Struck by lightning, now recovering
September 3, 2013
Conner Benson, who graduated from Park City High School this past spring, was on vacation in Maryland last month along with his girlfriend, Jaimie Martin, a PCHS senior, when something extraordinary—what some might call an "act of God"—happened. Benson was struck by lightning.
It was July 7, "a dark, stormy night" as Benson recalled, and he had just pulled a boat out of the Severn River in Annapolis with a friend, Alex Steele, when the bolt struck. Both men were immediately thrown into some brush and knocked unconscious. When help arrived, they were not breathing and their hearts had stopped.
There were some lucky breaks — Martin was with Benson and Steele at the time of the strike, but she was not injured and was able to run for help; there were two doctors nearby at the time of the strike that performed CPR on Benson and Steele until help arrived.
Benson was put in an induced coma for several days before regaining consciousness. Since he woke up, he’s been working on returning to life after being—literally—dead.
The lightning strike was a trauma that impacted Benson both physically and mentally. Now home in Park City, he is undergoing physical therapy several times a week to work on his balance, coordination, strength and endurance. He is going through speech therapy as well. The scariest part of recovery for Benson, though, was how he was feeling. He found himself suddenly turning angry or sad very easily, before becoming "giggly" the next minute. Benson said that at times it felt like his brain was "turning to dust."
When Benson’s parents, John and Lori, who had rushed to Maryland immediately after the accident, brought Conner home, he realized that he had even more supporters and well-wishers than he thought. He came home to a house full of cards and notes from friends and then the phone calls and texts started to pour in.
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"That’s what helped the most," Benson said. "Really, everyone’s positive attitude, it’s one of those things where people act differently, but they don’t act tragically. They act more upbeat, I’d have to say. More excited."
The encouragement Benson continues to receive from his friends and family has been critical for his mental recovery.
"The hardest thing I had when recovering was my mental confidence in things, so it would make my decision-making terrible," Benson said. "I couldn’t make up my mind. I couldn’t decide what to eat, so usually I wouldn’t eat.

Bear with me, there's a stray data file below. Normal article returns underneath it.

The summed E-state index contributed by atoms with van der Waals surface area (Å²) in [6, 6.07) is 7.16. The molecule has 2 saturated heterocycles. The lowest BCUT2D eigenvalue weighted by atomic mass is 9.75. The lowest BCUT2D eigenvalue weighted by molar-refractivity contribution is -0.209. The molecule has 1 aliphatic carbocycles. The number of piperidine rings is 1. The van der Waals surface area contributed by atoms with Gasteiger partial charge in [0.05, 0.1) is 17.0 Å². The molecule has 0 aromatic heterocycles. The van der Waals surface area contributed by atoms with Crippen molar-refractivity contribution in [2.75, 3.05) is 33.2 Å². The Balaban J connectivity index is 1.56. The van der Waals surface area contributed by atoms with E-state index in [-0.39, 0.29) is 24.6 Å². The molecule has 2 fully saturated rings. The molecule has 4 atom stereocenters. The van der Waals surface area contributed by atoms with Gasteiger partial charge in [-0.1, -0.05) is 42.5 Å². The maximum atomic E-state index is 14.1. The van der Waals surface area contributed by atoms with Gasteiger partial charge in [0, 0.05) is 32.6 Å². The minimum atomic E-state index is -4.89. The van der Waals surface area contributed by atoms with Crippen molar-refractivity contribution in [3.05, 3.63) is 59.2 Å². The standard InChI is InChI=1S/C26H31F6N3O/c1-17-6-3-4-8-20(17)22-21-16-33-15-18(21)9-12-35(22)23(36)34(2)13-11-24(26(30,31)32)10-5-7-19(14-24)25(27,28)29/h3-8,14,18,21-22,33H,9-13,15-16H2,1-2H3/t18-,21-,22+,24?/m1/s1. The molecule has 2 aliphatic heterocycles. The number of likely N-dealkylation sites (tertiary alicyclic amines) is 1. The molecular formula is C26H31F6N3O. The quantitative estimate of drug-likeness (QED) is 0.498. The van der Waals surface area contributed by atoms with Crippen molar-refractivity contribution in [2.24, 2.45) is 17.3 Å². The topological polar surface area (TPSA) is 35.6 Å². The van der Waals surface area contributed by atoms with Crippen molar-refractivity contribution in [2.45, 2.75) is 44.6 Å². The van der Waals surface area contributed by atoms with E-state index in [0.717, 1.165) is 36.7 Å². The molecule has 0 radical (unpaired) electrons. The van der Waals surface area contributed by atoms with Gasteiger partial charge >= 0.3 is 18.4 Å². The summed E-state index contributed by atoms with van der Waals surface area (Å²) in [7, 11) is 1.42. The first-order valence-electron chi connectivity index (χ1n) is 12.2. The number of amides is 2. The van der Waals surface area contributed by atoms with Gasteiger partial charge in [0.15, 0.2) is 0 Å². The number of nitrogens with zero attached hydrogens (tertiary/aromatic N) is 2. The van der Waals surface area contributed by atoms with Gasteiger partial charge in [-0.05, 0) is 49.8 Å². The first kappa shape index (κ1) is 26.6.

"It’s good to always have that positive reinforcement."
Benson said that the different kinds of care he has received have all helped in different ways in helping him regain a sense of normalcy. He raves about the therapists ("amazing") who pushed him to walk and be active when he was in pain and just didn’t want to. His favorite therapist is probably the one that told his mother that playing video games can actually be helpful for recovery. He talks fondly of both his "parents’ care" and his "friends’ care."
Benson doesn’t hesitate to claim to have the "best friends, family, loved ones." He talks of how his friends "kidnapped" him recently to take him camping by the Jordanelle. He talks about how appreciative and surprised he was when an old English teacher at PCHS called him to check in — Benson thought students weren’t supposed to have contact with their teachers outside of school. Apparently, Benson is still getting used to being a high school graduate.
And those typical teenage issues are the ones that Benson is trying to get back to dealing with. He was planning on taking a year off to work before college (hopefully at the University of Utah) to save money for an apartment and tuition. The lightning strike, and Benson’s ongoing rehabilitation, have made money issues a lot more prevalent and Benson is keenly aware that he needs to get a job as soon as possible. "I’m excited to get better. My main motivation is to get a job, make money."
Some of Benson’s loved ones have donated to help with the costs of his ordeal and Jaimie Martin is now leading the charge to raise money to buy Benson a diabetic alert dog. Benson suffers from juvenile diabetes and is prone to seizures, even more so since the lightning strike. Benson thinks a service dog will be crucial, especially when he is off at college and might need aid when alone and undergoing a seizure.
Once he arrives at college, Benson hopes to study computer science. He is also passionate about philosophy and has a new personal philosophy of his own:
"Enjoy life! Enjoy it even more so because you escaped death."